It’s fire season again, and California is already seeing numerous wildfires prompting evacuations and other disruptions to daily life. Here’s a look at the latest wildfires in California on July 15, 2021. The first section of this story shows interactive maps for the state and the second section provides updates on specific fires.
Here’s what you need to know:
Interactive Maps of California Fires
Interactive fire maps can help you stay updated on the latest details about California fires. If you live near a fire, stay tuned to your local media as situations can change rapidly. (Please note that some of the maps below may be more easily viewed in landscape mode or on a computer, depending on your phone and mobile browser.)
One good interactive map to follow is from Inciweb, “an interagency all-risk incident information management system.” You can see the full map here. This map may also include fires that are 100% contained, but not quite yet completely out.
Another interactive fire map is embedded below, provided by the University of California Division of Agriculture and Natural Resources. You may need to click “OK” before you can view the map to indicate you’re not using it as an evacuation resource.
The California Governor’s Office of Emergency Services also has an interactive map of red flag warnings and new and active fires. This map is updated every weekday morning, so it’s not always the best for emergency planning but is still informative.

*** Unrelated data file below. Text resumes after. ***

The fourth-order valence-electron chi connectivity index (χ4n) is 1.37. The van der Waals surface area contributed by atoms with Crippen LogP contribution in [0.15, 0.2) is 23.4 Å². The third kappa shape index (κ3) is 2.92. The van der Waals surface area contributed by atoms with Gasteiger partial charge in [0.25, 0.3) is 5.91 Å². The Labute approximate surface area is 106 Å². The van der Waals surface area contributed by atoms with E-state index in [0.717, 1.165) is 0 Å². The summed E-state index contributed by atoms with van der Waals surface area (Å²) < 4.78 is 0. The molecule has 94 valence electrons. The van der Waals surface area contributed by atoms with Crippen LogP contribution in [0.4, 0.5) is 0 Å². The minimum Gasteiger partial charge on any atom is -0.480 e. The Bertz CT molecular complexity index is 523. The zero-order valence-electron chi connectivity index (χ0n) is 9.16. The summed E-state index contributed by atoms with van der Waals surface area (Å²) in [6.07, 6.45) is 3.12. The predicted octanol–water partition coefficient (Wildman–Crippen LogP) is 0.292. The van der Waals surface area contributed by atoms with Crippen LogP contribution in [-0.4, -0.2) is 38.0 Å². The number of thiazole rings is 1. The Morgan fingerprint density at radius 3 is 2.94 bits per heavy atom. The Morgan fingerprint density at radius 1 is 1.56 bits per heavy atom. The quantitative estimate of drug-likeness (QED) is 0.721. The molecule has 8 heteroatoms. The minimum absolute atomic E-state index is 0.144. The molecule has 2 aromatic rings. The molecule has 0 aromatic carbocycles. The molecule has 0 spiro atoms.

Cal Fire also has a list of fire incidents and a map here.
If you used to follow Google’s Crisis Map, that is no longer available. However, Google does provide other crisis and wildfire services that are location-based.
Below is a list of the largest active fires in alphabetical order (as of the time of this article’s publication.)
List of Individual Fires in California
Here are some of the bigger individual fires in the region. Details are from Cal Fire or Inciweb, unless otherwise noted.
This fire began in Kern County on July 11 near Interstate 5 and Bear Trap Road. No new updates have been shared on Cal Fire or on Kern County Fire’s Twitter page.
Beckwourth Complex Fire
This fire was first discovered on July 5 and includes the Sugar Fire and the Dotta Fire in Plumas County. As of July 15 at 12:44 p.m., the fire was 100,531 acres and 68% contained, according to Inciweb. The fire began three miles northeast of Beckwourth, California.
Inciweb noted: “Fire behavior will continue to be very active until approximately 0300. Once conditions moderate and fire activity diminishes, opportunities will become available for containment and line construction.”
This fire was discovered on July 11 in Siskiyou County, east of McCloud near Highway 89 and Harris Spring Road in the Shasta Trinity National Forest. It’s now 100% contained.
This fire is 43 acres and was discovered on July 14 near Vestal Road and Pope Drive, west of Red Bluff in Tehama County. It’s 90% contained.
This fire was first recorded on July 9 in Modoc County near Highway 139 and Dead Horse Canyon, southeast of Tulelake. The cause is under investigation. It’s now 90% contained at 110 acres.
This fire is in Mono County, northeast of Mammoth Lakes, near Wickie Up Road and Pilot Springs Road in the Inyo National Forest. It was caused by lightning and is 2,000 acres and 13% contained. Follow @Inyo_NF for updates on Twitter.
On July 15, Inciweb noted: “Extreme fire behavior continued yesterday in the afternoon as thunderstorm cells developed over the fire area. Spot fires on the southwest were taken care of and extinguished. Firefighters have established fireline on the southern flank of the fire and will be monitoring and mopping up today. Strategic firing was employed on the northeastern edge of the perimeter to moderate the fire spread. Aircraft continued to work throughout the day to assist firefighters in dropping water and retardant.”